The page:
Spending 17 minutes a day on a mobile phone increases cancer risk, study claims

Spending 17 minutes a day on a mobile phone increases cancer risk, study claims
Spending 17 minutes a day on a mobile phone increases cancer risk, study claims

Using a mobile phone for as little as 17 minutes per day over 10 years increases the risk of developing cancerous tumours by up to 60 per cent, a surprising study found.

The controversial research involved statistical analysis of 46 different studies into mobile phone use and health around the world, by experts from UC Berkeley.

They found that using a mobile for 1,000 hours, or roughly 17 minutes per day over a ten year period, increased the risk of developing cancerous tumours by 60 per cent. 

Researchers say that radiation from mobile signals 'interfere with cellular mechanisms' and can result in the creation of stress proteins that cause DNA damage, tumours and even cell death in extreme cases.

The US Food and Drug Administration (FDA) denies any link, saying there is 'no consistent or credible scientific evidence of health problems caused by the exposure to radio frequency energy emitted by cell phones.'

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Berkeley experts examined earlier studies carried out in the US, Sweden, UK, Japan, South Korea, and New Zealand to get a broad picture of mobile use and health.

The rate of mobile phone ownership is increasing, with studies showing a rise from 87 per cent of homes having at least one device in 2011, to over 95 per cent in 2020. 

Study author Joel Moskowitz said people should minimise time on mobile phones, keep them away from their body and use a landline for calls where possible. 

Using a mobile phone for as little as 17 minutes per day over 10 years increases the risk of developing cancerous tumours by up to 60 per cent, a surprising study found. Stock image

Using a mobile phone for as little as 17 minutes per day over 10 years increases the risk of developing cancerous tumours by up to 60 per cent, a surprising study found. Stock image

TIPS TO REDUCE RADIATION EXPOSURE FROM A SMARTPHONE 

Joel Moskowitz has been studying the health impact of mobile phones for decades and offered tips to reduce exposure:

Minimise: Use a landline whenever possible. If you do use a cellphone, turn off the Wi-Fi and Bluetooth if you're not using them. 

However, when near a Wi-Fi router, you would be better off using your cellphone on Wi-Fi and turning off the cellular because this will likely result in less radiation exposure than using the cellular network.

Distance: Keeping your cellphone 10 inches away from your body, as compared to one-tenth of an inch, results in a 10,000-fold reduction in exposure.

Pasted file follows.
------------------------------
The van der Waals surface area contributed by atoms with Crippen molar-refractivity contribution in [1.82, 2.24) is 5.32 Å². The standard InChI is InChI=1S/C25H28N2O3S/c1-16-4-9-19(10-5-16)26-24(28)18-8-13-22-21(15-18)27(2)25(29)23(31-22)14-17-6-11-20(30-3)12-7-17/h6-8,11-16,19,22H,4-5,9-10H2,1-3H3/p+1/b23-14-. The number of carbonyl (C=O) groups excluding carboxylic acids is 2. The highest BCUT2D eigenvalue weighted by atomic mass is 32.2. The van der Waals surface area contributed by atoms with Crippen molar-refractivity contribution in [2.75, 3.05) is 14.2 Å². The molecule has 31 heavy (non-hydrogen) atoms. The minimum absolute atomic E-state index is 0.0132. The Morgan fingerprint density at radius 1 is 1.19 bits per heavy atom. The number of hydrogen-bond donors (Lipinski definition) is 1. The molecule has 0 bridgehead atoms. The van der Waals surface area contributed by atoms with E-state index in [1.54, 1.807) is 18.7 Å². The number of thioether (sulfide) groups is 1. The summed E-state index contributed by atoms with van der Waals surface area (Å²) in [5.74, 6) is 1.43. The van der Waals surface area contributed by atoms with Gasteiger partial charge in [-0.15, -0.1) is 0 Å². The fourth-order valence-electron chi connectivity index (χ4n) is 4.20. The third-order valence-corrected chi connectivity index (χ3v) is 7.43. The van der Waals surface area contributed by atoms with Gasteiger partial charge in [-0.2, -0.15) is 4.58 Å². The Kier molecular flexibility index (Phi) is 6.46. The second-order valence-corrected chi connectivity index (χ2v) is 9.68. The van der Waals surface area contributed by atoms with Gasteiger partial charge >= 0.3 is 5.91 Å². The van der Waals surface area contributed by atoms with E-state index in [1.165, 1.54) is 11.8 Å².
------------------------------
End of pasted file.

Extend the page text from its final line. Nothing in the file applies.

Store your phone in a purse or backpack. If you have to put it in your pocket, put it on airplane mode. 

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Text, use wired headphones or speakerphone for calls. Don't sleep with it next to your head - turn it off or put it in another room.

Signal: Use your phone only when the signal is strong. 

Cellphones are programmed to increase radiation when the signal is poor, that is when one or two bars are displayed on your phone. 

For example, don't use your phone in an elevator or in a car, as metal structures interfere with the signal.

SOURCE: UC Berkeley News

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Studies examining a link between mobile phone usage and cancer are controversial, said Moskowitz, who said it is a 'highly sensitive political topic'. 

He said there are significant economic ramifications for the powerful mobile phone industry, which also funds a number of studies into the subject. 

The Berkeley team conducted the research with the South Koreas National Cancer Center and Seoul National University.

'Cell phone use highlights a host of public health issues and it has received little attention in the scientific community, unfortunately,' said Moskowitz.

However, the Food and Drug Administration in the US says on its website there is 'no consistent or credible scientific evidence of health problems caused by the exposure to radio frequency energy emitted by cell phones.'

Charity, Cancer Research UK, says on their website 'the best scientific evidence shows that using mobile phones does not increase the risk of cancer'.

Adding that there also 'aren't any good explanations for how mobile phones could cause cancer,' but say they continue to monitor any new evidence. 

Moskowitz says many of the studies showing no link have been fully or part funded by the mobile phone industry, adding there is obvious evidence of a link. 

He said many experts who support a link say the modulation of wireless devices makes the radiation energy more 'biologically active'. 

'This then interferes with our cellular mechanisms, opening up calcium channels, for example, and allowing calcium to flow into the cell and into the mitochondria within the cell, interfering with our natural cellular processes and leading to the creation of stress proteins and free radicals and, possibly, DNA damage.'

'And, in other cases, it may lead to cell death,' he added. 

'A big reason there isn't more research about the health risks of radiofrequency radiation exposure is because the US

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